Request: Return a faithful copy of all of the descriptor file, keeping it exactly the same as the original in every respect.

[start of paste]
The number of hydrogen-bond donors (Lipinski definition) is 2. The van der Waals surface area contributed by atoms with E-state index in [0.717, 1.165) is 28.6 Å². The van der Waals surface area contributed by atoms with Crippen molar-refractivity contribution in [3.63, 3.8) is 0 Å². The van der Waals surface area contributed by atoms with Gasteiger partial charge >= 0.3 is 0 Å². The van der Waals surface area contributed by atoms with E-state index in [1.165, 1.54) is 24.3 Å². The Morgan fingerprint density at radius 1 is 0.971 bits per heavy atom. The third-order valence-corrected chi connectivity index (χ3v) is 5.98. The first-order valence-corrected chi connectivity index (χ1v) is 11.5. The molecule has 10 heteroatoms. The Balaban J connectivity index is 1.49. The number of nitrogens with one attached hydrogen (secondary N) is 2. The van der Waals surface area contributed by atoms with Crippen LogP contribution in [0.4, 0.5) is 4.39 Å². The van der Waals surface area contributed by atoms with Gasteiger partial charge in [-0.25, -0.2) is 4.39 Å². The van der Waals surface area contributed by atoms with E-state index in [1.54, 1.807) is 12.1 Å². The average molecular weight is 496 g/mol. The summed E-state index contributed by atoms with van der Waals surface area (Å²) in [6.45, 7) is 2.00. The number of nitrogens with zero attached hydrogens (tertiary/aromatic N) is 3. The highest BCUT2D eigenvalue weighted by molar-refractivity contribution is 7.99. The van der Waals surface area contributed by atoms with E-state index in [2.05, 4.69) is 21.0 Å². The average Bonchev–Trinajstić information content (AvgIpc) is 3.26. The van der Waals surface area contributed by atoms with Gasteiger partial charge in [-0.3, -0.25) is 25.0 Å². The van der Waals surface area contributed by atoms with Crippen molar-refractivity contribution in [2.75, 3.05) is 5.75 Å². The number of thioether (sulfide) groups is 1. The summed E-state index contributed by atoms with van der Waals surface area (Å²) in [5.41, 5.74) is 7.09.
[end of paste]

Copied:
The number of hydrogen-bond donors (Lipinski definition) is 2. The van der Waals surface area contributed by atoms with E-state index in [0.717, 1.165) is 28.6 Å². The van der Waals surface area contributed by atoms with Crippen molar-refractivity contribution in [3.63, 3.8) is 0 Å². The van der Waals surface area contributed by atoms with Gasteiger partial charge >= 0.3 is 0 Å². The van der Waals surface area contributed by atoms with E-state index in [1.165, 1.54) is 24.3 Å². The Morgan fingerprint density at radius 1 is 0.971 bits per heavy atom. The third-order valence-corrected chi connectivity index (χ3v) is 5.98. The first-order valence-corrected chi connectivity index (χ1v) is 11.5. The molecule has 10 heteroatoms. The Balaban J connectivity index is 1.49. The number of nitrogens with one attached hydrogen (secondary N) is 2. The van der Waals surface area contributed by atoms with Crippen LogP contribution in [0.4, 0.5) is 4.39 Å². The van der Waals surface area contributed by atoms with Gasteiger partial charge in [-0.25, -0.2) is 4.39 Å². The van der Waals surface area contributed by atoms with E-state index in [1.54, 1.807) is 12.1 Å². The average molecular weight is 496 g/mol. The summed E-state index contributed by atoms with van der Waals surface area (Å²) in [6.45, 7) is 2.00. The number of nitrogens with zero attached hydrogens (tertiary/aromatic N) is 3. The highest BCUT2D eigenvalue weighted by molar-refractivity contribution is 7.99. The van der Waals surface area contributed by atoms with E-state index in [2.05, 4.69) is 21.0 Å². The average Bonchev–Trinajstić information content (AvgIpc) is 3.26. The van der Waals surface area contributed by atoms with Gasteiger partial charge in [-0.3, -0.25) is 25.0 Å². The van der Waals surface area contributed by atoms with Crippen molar-refractivity contribution in [2.75, 3.05) is 5.75 Å². The number of thioether (sulfide) groups is 1. The summed E-state index contributed by atoms with van der Waals surface area (Å²) in [5.41, 5.74) is 7.09.